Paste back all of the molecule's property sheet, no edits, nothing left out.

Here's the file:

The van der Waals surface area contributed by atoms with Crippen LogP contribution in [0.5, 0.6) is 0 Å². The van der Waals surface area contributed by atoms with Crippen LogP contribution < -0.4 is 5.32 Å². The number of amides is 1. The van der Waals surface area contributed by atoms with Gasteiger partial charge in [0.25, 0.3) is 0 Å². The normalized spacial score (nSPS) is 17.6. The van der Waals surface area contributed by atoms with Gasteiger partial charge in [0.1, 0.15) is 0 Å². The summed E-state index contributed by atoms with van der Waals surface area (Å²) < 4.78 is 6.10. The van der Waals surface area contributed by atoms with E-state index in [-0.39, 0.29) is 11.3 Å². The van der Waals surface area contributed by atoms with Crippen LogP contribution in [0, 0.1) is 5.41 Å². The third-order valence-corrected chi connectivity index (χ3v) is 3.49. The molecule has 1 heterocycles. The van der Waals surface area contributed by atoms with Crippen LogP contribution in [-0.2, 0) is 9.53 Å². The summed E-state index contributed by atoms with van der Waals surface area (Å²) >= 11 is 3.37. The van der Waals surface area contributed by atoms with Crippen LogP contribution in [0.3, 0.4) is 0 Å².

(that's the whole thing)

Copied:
The van der Waals surface area contributed by atoms with Crippen LogP contribution in [0.5, 0.6) is 0 Å². The van der Waals surface area contributed by atoms with Crippen LogP contribution < -0.4 is 5.32 Å². The number of amides is 1. The van der Waals surface area contributed by atoms with Gasteiger partial charge in [0.25, 0.3) is 0 Å². The normalized spacial score (nSPS) is 17.6. The van der Waals surface area contributed by atoms with Gasteiger partial charge in [0.1, 0.15) is 0 Å². The summed E-state index contributed by atoms with van der Waals surface area (Å²) < 4.78 is 6.10. The van der Waals surface area contributed by atoms with E-state index in [-0.39, 0.29) is 11.3 Å². The van der Waals surface area contributed by atoms with Crippen LogP contribution in [0, 0.1) is 5.41 Å². The third-order valence-corrected chi connectivity index (χ3v) is 3.49. The molecule has 1 heterocycles. The van der Waals surface area contributed by atoms with Crippen LogP contribution in [-0.2, 0) is 9.53 Å². The summed E-state index contributed by atoms with van der Waals surface area (Å²) >= 11 is 3.37. The van der Waals surface area contributed by atoms with Crippen LogP contribution in [0.3, 0.4) is 0 Å².